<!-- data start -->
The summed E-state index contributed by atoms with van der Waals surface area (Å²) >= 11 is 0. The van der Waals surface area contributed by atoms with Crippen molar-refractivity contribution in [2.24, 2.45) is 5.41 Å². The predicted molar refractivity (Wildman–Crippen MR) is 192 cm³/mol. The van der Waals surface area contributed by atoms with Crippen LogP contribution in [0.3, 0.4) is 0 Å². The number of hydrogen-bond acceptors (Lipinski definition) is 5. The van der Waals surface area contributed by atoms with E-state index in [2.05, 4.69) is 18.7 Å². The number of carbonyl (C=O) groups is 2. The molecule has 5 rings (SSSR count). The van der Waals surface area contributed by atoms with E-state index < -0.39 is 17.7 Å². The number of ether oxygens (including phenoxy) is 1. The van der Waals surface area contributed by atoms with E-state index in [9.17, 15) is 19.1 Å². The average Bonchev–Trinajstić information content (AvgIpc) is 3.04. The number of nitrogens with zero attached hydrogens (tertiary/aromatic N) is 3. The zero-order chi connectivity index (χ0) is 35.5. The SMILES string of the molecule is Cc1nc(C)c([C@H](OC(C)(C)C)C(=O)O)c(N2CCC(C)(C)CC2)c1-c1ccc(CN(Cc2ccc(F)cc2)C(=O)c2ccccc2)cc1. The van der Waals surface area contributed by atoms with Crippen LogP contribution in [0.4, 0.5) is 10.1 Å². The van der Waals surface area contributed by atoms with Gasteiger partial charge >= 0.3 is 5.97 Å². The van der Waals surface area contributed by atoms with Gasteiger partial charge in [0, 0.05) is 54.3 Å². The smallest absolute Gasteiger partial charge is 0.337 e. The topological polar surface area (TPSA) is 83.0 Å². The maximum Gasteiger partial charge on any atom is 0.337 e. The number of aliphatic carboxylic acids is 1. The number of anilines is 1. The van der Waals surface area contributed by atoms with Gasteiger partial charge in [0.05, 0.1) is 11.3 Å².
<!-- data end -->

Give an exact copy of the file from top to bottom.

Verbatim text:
The summed E-state index contributed by atoms with van der Waals surface area (Å²) >= 11 is 0. The van der Waals surface area contributed by atoms with Crippen molar-refractivity contribution in [2.24, 2.45) is 5.41 Å². The predicted molar refractivity (Wildman–Crippen MR) is 192 cm³/mol. The van der Waals surface area contributed by atoms with Crippen LogP contribution in [0.3, 0.4) is 0 Å². The number of hydrogen-bond acceptors (Lipinski definition) is 5. The van der Waals surface area contributed by atoms with E-state index in [2.05, 4.69) is 18.7 Å². The number of carbonyl (C=O) groups is 2. The molecule has 5 rings (SSSR count). The van der Waals surface area contributed by atoms with E-state index < -0.39 is 17.7 Å². The number of ether oxygens (including phenoxy) is 1. The van der Waals surface area contributed by atoms with E-state index in [9.17, 15) is 19.1 Å². The average Bonchev–Trinajstić information content (AvgIpc) is 3.04. The number of nitrogens with zero attached hydrogens (tertiary/aromatic N) is 3. The zero-order chi connectivity index (χ0) is 35.5. The SMILES string of the molecule is Cc1nc(C)c([C@H](OC(C)(C)C)C(=O)O)c(N2CCC(C)(C)CC2)c1-c1ccc(CN(Cc2ccc(F)cc2)C(=O)c2ccccc2)cc1. The van der Waals surface area contributed by atoms with Crippen LogP contribution in [0.4, 0.5) is 10.1 Å². The van der Waals surface area contributed by atoms with Gasteiger partial charge >= 0.3 is 5.97 Å². The van der Waals surface area contributed by atoms with Gasteiger partial charge in [0, 0.05) is 54.3 Å². The smallest absolute Gasteiger partial charge is 0.337 e. The topological polar surface area (TPSA) is 83.0 Å². The maximum Gasteiger partial charge on any atom is 0.337 e. The number of aliphatic carboxylic acids is 1. The number of anilines is 1. The van der Waals surface area contributed by atoms with Gasteiger partial charge in [0.05, 0.1) is 11.3 Å².